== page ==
|Mozilla Firefox / Opera||PR_WRITE (p1, p2, p3) function is hooked in NSPR4.DLL. Other hooked functions are PR_READ, PR_CLOSE, PR_OPEN, PR_OpenTCPSocket, etc.|
|Google Chrome||Hooked functions are SSL_Write, PRReadFN and PRWriteFN in PRIOMethods structure present in CHROME.DLL. Additional ones are Open, Close, Read and Write.|
Table 1. Hooked functions in different browsers.
The details of the different commands used by Citadel are presented in Table 2.
|dns_filter_add||Set the mask (filter) to activate browser-based DNS redirection|
|dns_filter_remove||Remove the mask (filter) to disable the DNS redirection in the browser|
|url_open||Force the browser to open a specific web page for advertisement or other purposes|
|user_execute||Download file from remote source and execute it|
|user_destroy||Kill other adversaries (malware) in the system|
|user_logoff||Force the user to terminate the active session|
|bot_uninstall||Uninstall (unload) the bot from the compromised machine|
|bot_update||Update the configuration of the bot present in the infected machine|
|os_shutdown||Shut down the infected system running a bot|
|os_reboot||Reboot the infected system running a bot|
|user_cookies_get||Steal cookies from the browser running on the infected system|
|user_cookies_remove||Remove (clear) cookies from the browser running on the infected system|
|user_certs_get||Collect the stored certificates from the infected system|
|user_certs_remove||Remove the stored certificates from the infected system|
|user_homepage_set||Hijack the default web page in the browser running on the infected system|
|user_flashplayer_get||Collect the Local Shared Object (LSO), i.e. SOL files, from the infected system|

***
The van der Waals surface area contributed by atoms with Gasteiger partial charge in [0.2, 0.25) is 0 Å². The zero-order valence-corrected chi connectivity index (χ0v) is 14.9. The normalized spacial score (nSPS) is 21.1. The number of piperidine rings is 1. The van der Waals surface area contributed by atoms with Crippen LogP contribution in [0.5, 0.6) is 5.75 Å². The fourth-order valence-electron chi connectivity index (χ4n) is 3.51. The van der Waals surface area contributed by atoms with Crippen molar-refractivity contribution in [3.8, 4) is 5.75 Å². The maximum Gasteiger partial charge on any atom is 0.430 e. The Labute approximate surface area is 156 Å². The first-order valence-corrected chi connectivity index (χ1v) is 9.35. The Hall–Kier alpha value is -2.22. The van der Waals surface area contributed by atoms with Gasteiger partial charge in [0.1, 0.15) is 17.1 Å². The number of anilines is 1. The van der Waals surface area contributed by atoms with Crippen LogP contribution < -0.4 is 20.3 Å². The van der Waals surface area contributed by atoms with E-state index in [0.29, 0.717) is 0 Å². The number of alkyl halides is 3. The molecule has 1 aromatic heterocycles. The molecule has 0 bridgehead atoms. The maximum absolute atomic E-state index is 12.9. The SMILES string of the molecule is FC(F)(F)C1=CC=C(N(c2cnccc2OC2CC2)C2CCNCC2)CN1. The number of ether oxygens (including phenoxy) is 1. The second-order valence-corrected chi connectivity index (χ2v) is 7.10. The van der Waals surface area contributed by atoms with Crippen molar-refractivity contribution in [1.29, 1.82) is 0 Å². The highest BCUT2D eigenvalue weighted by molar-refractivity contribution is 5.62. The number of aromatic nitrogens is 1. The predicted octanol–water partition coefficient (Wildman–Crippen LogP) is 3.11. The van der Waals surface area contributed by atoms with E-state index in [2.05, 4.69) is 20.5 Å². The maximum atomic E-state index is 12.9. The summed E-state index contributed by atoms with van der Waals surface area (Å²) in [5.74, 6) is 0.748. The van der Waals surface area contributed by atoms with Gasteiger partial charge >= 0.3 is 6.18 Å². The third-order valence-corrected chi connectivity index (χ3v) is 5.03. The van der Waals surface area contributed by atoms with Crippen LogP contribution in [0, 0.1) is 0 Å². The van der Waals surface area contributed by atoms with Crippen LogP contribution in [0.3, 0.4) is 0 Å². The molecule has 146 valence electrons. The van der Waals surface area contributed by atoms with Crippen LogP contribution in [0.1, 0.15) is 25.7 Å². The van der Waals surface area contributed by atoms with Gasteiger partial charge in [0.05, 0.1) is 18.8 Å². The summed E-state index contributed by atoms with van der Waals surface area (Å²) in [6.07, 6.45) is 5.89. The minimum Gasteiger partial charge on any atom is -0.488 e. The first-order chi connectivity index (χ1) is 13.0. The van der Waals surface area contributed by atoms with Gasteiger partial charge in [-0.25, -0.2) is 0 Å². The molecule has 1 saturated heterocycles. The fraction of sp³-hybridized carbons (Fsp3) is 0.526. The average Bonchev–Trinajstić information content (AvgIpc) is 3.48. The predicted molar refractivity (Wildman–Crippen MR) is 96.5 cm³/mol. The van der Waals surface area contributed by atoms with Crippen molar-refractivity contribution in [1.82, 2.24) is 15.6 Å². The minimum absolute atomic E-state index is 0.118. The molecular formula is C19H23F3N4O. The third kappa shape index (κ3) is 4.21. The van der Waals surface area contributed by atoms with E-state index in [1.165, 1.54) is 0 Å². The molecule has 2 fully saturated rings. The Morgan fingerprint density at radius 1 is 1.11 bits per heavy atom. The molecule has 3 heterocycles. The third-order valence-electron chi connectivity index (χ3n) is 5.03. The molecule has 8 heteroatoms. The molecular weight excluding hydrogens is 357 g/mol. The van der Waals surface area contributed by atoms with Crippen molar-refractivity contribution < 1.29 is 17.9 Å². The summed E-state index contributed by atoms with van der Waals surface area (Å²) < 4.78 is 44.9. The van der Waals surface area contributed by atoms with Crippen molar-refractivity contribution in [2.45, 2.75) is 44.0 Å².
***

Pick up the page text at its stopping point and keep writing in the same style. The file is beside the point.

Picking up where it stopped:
|user_flashplayer_remove||Delete the SOL files from the infected system|
|bot_bc_add||Create a back-connect proxy connection with the bot|
|bot_bc_remove||Remove the back-connect proxy connection activated on the bot|
|bot_httpinject_enable||Enable the functionality in the bot to trigger web injections in the browser|
|bot_httpinject_disable||Disable the web injection capability of the bot|
|info_get_software||Collect the list of the installed software on the infected machine including version, company, product, etc.|
|info_get_antivirus||Get the information about the installed anti-virus on the infected system|
|info_get_firewall||Get the information about the installed firewall on the infected system|
|webinjects_update||Update web inject settings on the bot|
|user_url_block||Block the target URL|
|user_url_unblock||Unblock the target URL|
|user_homepage_set||Configure the home page of the browser|
|user_ftpclients_get||Get the stolen FTP credentials information|
|user_emailclients_get||Get the stolen email credentials information|
|module_execute_enable||Enable the remote file execute module|
|module_execute_disable||Disable the remote file execute module|
|module_download_enable||Enable the remote file download module|
|module_download_disable||Disable the remote file download module|
|search_file||Search for a specific file|
|upload_file||Upload a file|
|download_file||Download a file|
|ddos_start||Start DDoS attack|
|ddos_stop||Stop DDoS attack|
|httpinject_enable||Enable the HTTP inject module|
|httpinject_disable||Disable the HTTP inject module|
Table 2. List of commands used by Citadel botnet.
We also constructed different Snort signatures for Citadel. One of the signatures that we used to detect C&C communication is included in this section. The MD5 of the sample that we used is: dce84b4cf5b4edbcbf394fef14abc572. Listing 4 shows the Snort signature.
alert tcp $HOME_NET 1024: -> $EXTERNAL_NET any ( msg:"citadel - CnC Communication "; flow: established,from_client; content:"POST "; depth:5; content:".php HTTP|2f|1.1|0d 0a|Accept|3a| *|2f|*|0d 0a|User-Agent|3a| Mozilla"; content:"|0d 0a|Content-Length: 1"; content:"|0d 0a|Connection|3a| Keep-Alive|0d 0a|Cache-Control|3a| no-cache|0d 0a 0d 0a|"; distance:2; within:54; isdataat:100,relative; content:!"|0a|"; distance:0 ; within:100; content:!"|0d 0a|Cookie|3a| "; content:!"Content-Type|3a| "; content:!"NetflixId="; reference:md5, dce84b4cf5b4edbcbf394fef14abc572; reference:url, <Reference to Citadel Details>; classtype:trojan-activity; sid:XXXXXXXXX; rev:1; ) Listing 4: Citadel Snort signature – C&C communication channel.